Guaranteed original. Complete & intact. This is an original Gurkha Signals Corps Cap Badge Regiment Cap Badge for sale. In good condition. Please see our other items for more original WW1, WW2 & post war British military cap badges for sale including other Gurkha Signals Corps Cap Badge Regiment cap badges.
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The Brigade of Gurkhas is the collective term for units of the current British Army that are composed of Nepalese soldiers. The brigade, which is 3,640 strong, draws its heritage from Gurkha units that originally served in the British Indian Army prior to Indian independence, and prior to that of the East India Company. The brigade includes infantry, engineer, signal, logistic and training and support units. They are famous for their ever-present kukris, a distinctive heavy knife with a curved blade, and for their reputation of being fierce fighters and brave soldiers. They take their name from the hill town of Gorkha from which the Nepalese Kingdom had expanded. The ranks have always been dominated by four ethnic groups: the Gurungs and Magars from central Nepal; and the Rais and Limbus from the east, who live in hill villages of hill farmers. After Indian independence - and partition - in 1947 and under the Tripartite Agreement, six Gurkha regiments joined the post-independence Indian Army. Four Gurkha regiments, the 2nd, 6th, 7th, and 10th Gurkha Rifles, joined the British Army on 1 January 1948.
During the Malayan Emergency in the late 1940s, Gurkhas fought as jungle soldiers as they had done in Burma. The 1/2nd Gurkha Rifles was deployed to Brunei at the outbreak of the Brunei Revolt in 1962. After that conflict ended, the Gurkhas were transferred to Hong Kong, where they carried out security duties. The need for such centralized training establishments became apparent following India's national independence and the Training Depot Brigade of Gurkhas was established on 15 August 1951 at Sungai Petani, Kedah, Malaya. In 1974 Turkey invaded Cyprus and the 10th Gurkha Rifles was sent to defend the British sovereign base area of Dhekelia. On 1 July 1994 the four rifle regiments were merged into one, the Royal Gurkha Rifles, and the three corps regiments (the Gurkha Military Police having been disbanded in 1965) were reduced to squadron strength. On 1 July 1997, the British government handed Hong Kong over to the People's Republic of China, which led to the elimination of the local British garrison. Gurkha HQ and recruit training were moved to the UK. The Royal Gurkha Rifles took part in operations in Kosovo in 1999, in UN peacekeeping operations in East Timor in 2000 and in Sierra Leone later that year. In 2007 the Brigade of Gurkhas announced that women were allowed to join. Like their British counterparts, Gurkha women are eligible to join the Engineers, Logistics Corps, Signals and brigade band, although not infantry units.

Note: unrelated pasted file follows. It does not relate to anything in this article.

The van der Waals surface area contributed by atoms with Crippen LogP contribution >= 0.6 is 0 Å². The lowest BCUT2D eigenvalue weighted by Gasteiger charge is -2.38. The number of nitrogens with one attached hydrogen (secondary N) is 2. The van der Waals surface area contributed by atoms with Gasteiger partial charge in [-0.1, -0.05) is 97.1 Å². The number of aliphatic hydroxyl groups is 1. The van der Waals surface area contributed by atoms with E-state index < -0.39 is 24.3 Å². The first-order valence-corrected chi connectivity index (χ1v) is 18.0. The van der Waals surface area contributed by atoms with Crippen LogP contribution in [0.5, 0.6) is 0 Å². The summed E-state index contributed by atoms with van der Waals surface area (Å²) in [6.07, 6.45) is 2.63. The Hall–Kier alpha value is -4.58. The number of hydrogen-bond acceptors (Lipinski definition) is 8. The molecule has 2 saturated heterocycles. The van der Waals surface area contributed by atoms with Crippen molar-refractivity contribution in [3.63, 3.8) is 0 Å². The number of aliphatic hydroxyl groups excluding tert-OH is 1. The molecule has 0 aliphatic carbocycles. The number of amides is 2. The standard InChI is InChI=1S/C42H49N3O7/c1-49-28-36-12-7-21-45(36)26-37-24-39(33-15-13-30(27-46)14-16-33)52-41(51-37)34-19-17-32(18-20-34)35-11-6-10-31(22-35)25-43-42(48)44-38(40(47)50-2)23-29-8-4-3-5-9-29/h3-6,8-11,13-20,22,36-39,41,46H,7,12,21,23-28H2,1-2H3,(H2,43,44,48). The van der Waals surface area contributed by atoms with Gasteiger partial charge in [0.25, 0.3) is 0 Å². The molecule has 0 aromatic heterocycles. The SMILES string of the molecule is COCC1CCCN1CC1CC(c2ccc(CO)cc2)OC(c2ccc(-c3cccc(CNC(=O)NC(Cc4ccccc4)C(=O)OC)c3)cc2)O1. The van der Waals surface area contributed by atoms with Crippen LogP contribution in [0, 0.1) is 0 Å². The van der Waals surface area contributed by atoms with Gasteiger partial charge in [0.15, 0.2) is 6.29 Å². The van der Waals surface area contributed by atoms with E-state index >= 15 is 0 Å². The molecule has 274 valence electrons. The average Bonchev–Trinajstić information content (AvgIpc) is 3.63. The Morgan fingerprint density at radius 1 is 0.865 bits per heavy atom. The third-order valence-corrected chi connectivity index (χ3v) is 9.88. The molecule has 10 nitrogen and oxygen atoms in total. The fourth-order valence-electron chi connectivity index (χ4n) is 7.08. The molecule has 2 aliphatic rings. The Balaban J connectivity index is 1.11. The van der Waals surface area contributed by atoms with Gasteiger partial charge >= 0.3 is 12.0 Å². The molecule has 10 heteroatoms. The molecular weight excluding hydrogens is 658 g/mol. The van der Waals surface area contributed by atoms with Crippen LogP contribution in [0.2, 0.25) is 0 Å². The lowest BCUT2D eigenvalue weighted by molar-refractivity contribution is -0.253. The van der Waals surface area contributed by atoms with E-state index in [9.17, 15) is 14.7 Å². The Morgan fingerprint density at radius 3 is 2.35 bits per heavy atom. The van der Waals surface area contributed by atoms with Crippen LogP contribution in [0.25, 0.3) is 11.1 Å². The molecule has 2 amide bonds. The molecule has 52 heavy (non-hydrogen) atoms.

Please see our other items for more original WW1, WW2 & post war British military badges for sale including other Gurkha Signals Corps cap badges.